The Central Bank of Russia claims that an alternative to its SWIFT payments network is ready, but is unlikely to see significant participation from foreign entities.
The Central Bank of Russia claims that an alternative to its SWIFT network is ready. Russian state-owned media TASS reports that the Bank of Russia's System for the Transmission of Financial Information (SPFS) is ready for foreign participation.
However, this development is unlikely to have much of an impact on Russia and its declining economy. In addition to not having the importance and influence of SWIFT, the Russian government is now almost universally seen as the aggressor and brands are pulling out of the country.
Shares of Sberbank, Russia's largest bank, fell 74%, its biggest drop ever. The ECB also noted that the bank is about to fail or will fail soon. It is experiencing a massive outflow of deposits, and Deutsche Börse has said it will suspend trading in Sberbank as well as several other Russian securities.
Meanwhile, the Russian ruble has experienced a sharp decline and is now worth less than a cent. There are concerns that this could lead to hyperinflation, and that a strong inflationary trend is almost certain in the coming months anyway.
Russia's economic pain is just beginning
The actions taken by the West to punish Russia for its invasion of Ukraine are unprecedented, and their impact is unprecedented. Analysts believe that the most serious repercussions will only occur in the coming weeks and months. Others believe Russia will not see cryptocurrencies as a solution.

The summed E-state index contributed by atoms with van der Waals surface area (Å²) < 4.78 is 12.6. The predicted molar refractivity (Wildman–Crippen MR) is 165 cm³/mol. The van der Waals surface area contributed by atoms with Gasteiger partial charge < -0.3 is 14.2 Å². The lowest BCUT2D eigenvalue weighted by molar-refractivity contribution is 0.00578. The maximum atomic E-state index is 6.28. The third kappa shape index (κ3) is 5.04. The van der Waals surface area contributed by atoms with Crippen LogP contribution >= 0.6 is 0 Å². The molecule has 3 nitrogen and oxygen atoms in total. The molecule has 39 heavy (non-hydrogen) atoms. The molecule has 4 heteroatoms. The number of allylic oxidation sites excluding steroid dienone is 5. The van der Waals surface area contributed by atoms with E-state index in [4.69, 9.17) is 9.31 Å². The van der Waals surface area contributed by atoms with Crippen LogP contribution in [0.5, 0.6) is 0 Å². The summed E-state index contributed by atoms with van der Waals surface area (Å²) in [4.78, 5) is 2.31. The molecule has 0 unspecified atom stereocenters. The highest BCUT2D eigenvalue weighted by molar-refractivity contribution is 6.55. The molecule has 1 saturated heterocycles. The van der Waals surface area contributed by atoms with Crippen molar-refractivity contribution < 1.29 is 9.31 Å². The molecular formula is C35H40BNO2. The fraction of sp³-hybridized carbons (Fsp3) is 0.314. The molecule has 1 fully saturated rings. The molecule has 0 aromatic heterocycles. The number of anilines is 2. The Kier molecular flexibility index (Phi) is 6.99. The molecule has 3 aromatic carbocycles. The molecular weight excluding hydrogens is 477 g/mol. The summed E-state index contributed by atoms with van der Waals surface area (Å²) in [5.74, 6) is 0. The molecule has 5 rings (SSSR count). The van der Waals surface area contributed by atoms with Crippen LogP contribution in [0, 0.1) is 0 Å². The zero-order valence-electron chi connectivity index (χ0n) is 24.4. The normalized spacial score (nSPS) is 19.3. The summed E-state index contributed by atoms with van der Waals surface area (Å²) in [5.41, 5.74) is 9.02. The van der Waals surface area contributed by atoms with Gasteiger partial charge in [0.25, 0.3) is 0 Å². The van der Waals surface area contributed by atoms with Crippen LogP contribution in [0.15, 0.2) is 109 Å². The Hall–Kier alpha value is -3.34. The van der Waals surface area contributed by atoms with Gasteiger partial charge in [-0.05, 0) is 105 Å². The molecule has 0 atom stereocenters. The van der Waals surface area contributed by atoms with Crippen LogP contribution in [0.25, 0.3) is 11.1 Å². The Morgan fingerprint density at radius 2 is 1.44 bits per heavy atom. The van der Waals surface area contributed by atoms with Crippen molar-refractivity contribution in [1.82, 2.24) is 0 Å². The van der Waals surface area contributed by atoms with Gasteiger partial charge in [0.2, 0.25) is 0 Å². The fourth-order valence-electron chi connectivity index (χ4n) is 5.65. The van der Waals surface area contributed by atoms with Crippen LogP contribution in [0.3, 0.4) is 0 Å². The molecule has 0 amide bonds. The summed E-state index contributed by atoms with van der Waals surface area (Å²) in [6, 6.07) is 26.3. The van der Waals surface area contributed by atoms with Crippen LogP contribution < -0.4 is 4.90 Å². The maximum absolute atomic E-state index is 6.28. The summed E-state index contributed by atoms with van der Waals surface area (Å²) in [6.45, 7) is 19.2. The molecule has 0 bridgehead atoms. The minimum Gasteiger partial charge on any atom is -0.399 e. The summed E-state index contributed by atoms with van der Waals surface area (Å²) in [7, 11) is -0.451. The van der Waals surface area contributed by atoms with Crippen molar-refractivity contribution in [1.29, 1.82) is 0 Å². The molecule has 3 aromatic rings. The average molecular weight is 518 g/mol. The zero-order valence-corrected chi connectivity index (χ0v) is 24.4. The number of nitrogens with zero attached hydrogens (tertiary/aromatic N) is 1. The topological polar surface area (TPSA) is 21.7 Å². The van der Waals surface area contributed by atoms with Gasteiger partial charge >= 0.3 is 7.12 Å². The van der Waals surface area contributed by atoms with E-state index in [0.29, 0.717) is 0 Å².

In an attempt to stop the bloodshed, the Russian government has raised interest rates to 20 percent while asking the Moscow Stock Exchange to close until March 5. However, this won't help and the interest rates will only mean that consumers can pay double for such things as pledges.
The United States also does not want Russia to avoid sanctions through the use of cryptocurrencies. At the request of Ukrainian Deputy Prime Minister Mykhailo Fedorov, cryptocurrency entities have blocked or restricted their cryptocurrency services in Russia. Cryptocurrency has frozen the accounts of Russian sanctioners, but not all users.
All information contained on our website is published in good faith and for general information purposes only. Any action taken by readers with respect to the information on our website is entirely at their own risk.